IWC Mark XI
1.The Mark XI: The simplest and most essential information displayed by the wristwatch is the time, specifically the hour, minute and second of it. Here we see the each element that contributes to legibility clearly demonstrated: White on black provides high contrast;
Arabic numerals provide clarity and easy recognition; tritium provides visibility in low light and darkness; hour, minute, and seconds hands are all shaped differently, preventing confusion and errors. The only unnecessary “clutter” is the brand name.
1977 Rolex Submariner, British Military
2.The Submariner: You will note first how the dial markings consist of batons at the cardinal 3, 6, and 9, an inverted triangle in the military fashion at 12, and dots to mark the other hours. This is in sharp contrast to the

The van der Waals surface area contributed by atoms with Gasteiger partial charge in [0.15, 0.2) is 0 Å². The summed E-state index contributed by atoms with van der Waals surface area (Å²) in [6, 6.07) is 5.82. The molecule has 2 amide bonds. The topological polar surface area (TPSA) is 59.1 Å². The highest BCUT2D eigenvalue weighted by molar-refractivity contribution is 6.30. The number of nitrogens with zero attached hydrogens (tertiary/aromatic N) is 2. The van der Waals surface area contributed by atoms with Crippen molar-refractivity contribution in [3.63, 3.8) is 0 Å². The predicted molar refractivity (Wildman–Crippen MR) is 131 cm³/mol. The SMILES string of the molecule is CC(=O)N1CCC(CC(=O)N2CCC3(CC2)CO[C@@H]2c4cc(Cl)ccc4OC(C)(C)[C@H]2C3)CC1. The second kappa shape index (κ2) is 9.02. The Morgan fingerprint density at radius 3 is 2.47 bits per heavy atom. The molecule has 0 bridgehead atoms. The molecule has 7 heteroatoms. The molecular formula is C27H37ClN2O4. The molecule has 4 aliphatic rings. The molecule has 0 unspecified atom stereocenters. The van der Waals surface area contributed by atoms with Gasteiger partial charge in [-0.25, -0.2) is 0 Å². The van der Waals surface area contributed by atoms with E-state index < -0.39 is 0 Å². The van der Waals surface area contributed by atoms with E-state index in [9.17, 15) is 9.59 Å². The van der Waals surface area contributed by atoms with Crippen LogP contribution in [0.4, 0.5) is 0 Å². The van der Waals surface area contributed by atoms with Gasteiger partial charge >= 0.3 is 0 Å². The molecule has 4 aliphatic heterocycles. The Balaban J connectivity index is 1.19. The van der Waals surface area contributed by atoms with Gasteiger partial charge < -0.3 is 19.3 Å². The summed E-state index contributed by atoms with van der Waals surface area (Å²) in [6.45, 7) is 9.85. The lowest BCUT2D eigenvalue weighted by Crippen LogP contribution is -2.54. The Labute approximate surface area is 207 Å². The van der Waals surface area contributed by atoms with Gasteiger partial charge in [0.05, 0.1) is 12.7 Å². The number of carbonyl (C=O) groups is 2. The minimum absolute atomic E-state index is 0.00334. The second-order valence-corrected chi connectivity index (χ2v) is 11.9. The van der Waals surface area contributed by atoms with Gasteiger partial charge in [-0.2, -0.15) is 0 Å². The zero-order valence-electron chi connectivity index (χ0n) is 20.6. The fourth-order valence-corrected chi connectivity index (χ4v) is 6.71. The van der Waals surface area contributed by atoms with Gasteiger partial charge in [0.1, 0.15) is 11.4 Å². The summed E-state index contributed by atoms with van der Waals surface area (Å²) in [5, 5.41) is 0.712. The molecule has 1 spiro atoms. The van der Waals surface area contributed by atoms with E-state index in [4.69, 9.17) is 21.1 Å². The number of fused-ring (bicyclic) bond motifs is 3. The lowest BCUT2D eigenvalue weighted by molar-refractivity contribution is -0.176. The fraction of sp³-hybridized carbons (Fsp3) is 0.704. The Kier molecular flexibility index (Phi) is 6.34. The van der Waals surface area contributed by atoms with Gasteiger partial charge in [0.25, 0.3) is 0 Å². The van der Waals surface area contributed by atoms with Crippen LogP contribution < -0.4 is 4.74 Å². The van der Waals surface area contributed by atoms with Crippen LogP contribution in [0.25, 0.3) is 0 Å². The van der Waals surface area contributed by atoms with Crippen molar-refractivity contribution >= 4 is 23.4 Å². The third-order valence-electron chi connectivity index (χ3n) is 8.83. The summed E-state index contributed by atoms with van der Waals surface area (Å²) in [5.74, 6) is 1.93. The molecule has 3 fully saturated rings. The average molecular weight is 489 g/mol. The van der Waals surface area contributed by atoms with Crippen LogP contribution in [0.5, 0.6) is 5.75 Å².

Arabic numerals, silver on black, on the bezel. I find it to be essential when employing a functional bezel, that the dial and bezel use different marking to avoid mode confusion — this is perhaps the clearest example.
1958 Rolex GMT Master
3.The GMT Master: As is clearly evident, the design of this watch incorporates and builds upon the the earlier design of the Submariner. The bright colours of the bezel make it, and the information it relates, distinct from the dial. Note also how the dual-colouring differentiates day and night on a 24-hour counter that is often non-intuitive to those accustomed to 12-hour time displays. The red GMT pointer likewise differentiates itself from the white hour, minute, and seconds hands.
1967 Omega Speedmaster Professional
4a.The Speedmaster: The general purpose chronograph balances its two primary functions, current time and time measurement, by providing large index hour markers, small indexes that serve double duty for time and chronograph minutes, and small